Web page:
We're slowly moving inevitably towards the end of dogmatic religion anyway. Three major branches of the same ancient religion could exist more easily back in the day when a lack of technology kept us geographically and culturally distant. Now the reality that three major groups worship the same god in three different ways just looks ridiculous and is completely illogical. And although people attack science as a new form of dogma, it's ultimately futile since scientific advancements consistently undermine religious dogma.

Many of the attacks on atheists are made by people who are starting to realize (at some level) that their religious beliefs really don't add up or make sense. And I get how scary that must be.

by Anonymousreply 3204/01/2013

[quote]Atheists and vegans make make born again Christians and Jehovah's Witnesses seem easy-going and complaisant.

Yes, because atheists are the ones who are always trying to pass laws that restrict what you can do in your bedroom or when you can have children.

by Anonymousreply 3404/01/2013

If you truly have doubts than agnosticism is the honest position to have.

My problem with the militant atheists is that they sound an awful lot like fundamentalists to me and are just as insufferable.

by Anonymousreply 3604/01/2013

[quote]Many of the attacks on atheists are made by people who are starting to realize (at some level) that their religious beliefs really don't add up or make sense.

I have long felt the same way too. It doesnt make sense why a person would care about what faith another has. So you dont believe in a god? No biggie. You do believe in a god? No biggie. As long as you dont try to force what you believe on others, it really doesn't matter. But when a person of faith attacks an atheist, its almost like the homophobes who gay bash because they dont want anyone to suspect they are secretly gay.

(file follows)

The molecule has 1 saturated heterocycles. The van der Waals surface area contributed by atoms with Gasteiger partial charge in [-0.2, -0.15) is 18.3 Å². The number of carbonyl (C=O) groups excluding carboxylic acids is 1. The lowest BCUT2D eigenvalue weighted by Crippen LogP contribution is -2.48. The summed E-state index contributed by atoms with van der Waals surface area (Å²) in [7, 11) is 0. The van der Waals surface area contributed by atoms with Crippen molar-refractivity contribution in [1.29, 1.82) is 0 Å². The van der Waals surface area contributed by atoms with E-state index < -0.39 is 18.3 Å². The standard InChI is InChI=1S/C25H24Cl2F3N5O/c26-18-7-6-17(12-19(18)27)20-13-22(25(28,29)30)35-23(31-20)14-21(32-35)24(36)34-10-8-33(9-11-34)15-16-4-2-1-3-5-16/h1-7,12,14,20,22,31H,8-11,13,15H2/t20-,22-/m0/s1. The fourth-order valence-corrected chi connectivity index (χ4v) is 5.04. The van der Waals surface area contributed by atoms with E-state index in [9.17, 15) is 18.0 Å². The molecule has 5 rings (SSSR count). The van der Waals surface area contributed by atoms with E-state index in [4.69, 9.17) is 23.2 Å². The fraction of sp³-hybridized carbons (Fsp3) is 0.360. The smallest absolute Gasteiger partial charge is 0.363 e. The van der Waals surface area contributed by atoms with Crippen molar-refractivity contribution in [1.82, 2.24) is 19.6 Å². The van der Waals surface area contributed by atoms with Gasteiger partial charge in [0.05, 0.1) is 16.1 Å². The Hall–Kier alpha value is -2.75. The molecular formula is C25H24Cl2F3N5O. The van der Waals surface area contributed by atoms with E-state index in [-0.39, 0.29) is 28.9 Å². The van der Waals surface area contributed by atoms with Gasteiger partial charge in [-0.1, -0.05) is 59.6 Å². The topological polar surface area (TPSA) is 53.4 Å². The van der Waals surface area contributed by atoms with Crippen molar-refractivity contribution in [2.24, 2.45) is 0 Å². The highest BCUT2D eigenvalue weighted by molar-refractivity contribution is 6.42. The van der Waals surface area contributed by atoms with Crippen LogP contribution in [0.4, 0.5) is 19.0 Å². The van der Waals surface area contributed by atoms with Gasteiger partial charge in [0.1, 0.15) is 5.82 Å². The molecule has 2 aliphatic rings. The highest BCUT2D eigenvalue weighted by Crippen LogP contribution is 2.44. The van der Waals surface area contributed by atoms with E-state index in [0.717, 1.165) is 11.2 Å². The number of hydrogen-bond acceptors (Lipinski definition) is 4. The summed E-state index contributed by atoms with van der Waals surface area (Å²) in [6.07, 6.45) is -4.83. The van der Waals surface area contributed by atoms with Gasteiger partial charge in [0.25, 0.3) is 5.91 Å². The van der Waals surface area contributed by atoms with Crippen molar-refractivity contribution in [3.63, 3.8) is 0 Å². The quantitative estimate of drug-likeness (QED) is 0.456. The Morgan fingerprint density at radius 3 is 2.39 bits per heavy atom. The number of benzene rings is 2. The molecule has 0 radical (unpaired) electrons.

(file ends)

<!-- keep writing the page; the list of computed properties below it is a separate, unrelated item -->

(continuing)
by Anonymousreply 3704/01/2013

R32, tens of thousands of children die every year from starvation and illness that can be treated and vaccinated against easily with little cost.

But scientists spend billions upon billions on find out things that are of mo real practical use to us, 1 billion to find out the life span of a star a trillion miles away while children starve to death.

Science is becoming as narcissistic and at times blinkered toward social morality and ethics as much as religion was.

We cannot allow science to run riot, we cannot allow science to become a religion.

by Anonymousreply 3904/01/2013

R39 The scientists who work on vaccines are not the same scientists who study the cosmos. I dont think you understand what science is. That is not surprising. Through out history, the people who dont understand science are usually the ones who criticize it.

by Anonymousreply 4004/01/2013

R39 sounds like a whack job.

by Anonymousreply 4104/01/2013

I'm sorry, but what army supports "militant" atheism?

Just because people opine hat gods are fairy tales doesn't make them "militant."

by Anonymousreply 4204/01/2013

I am an atheist and think there is quite a bit of misunderstanding in this thread. The reason there are militant atheists is because the christians are doing everything in their power to take total control. They have most people believing this country was founded by christians, and that atheists are out to destroy the country. I have enjoyed watching the Atheist Experience TV show, which you can find links to the archived shows on their page below.

by Anonymousreply 4304/01/2013

R30

That makes sense.

After all, part of the reason that religion exists is so that like-minded believers can form a community.

by Anonymousreply 4404/01/2013

There are no "militant atheists."

You show me an atheist Jim Jones or an atheist David Koresh and I'll say "OK, there are militant atheists who stock up on guns and separate themselves from others who don't believe as they do."

You show me survivalist communities of atheists. Show me atheist cults. Show me atheists who demand that all houses of worship be burned and any and all religious observances banned. Show me atheists who demand the cross and the star of david and the crescent moon and star be banned forever. Show me atheists demanding to go into people's houses and strip them of bibles and altars and Christmas trees and menorahs and Easter baskets and crucifixes and palms and Korans.

THAT would be "militant atheism."

by Anonymousreply 4504/01/2013

A militant atheist?

the lateChristopher Hitchens...

as atheist as he was, that didn't stop him from saying all sorts of bigoted things about women, racial minorities, etc.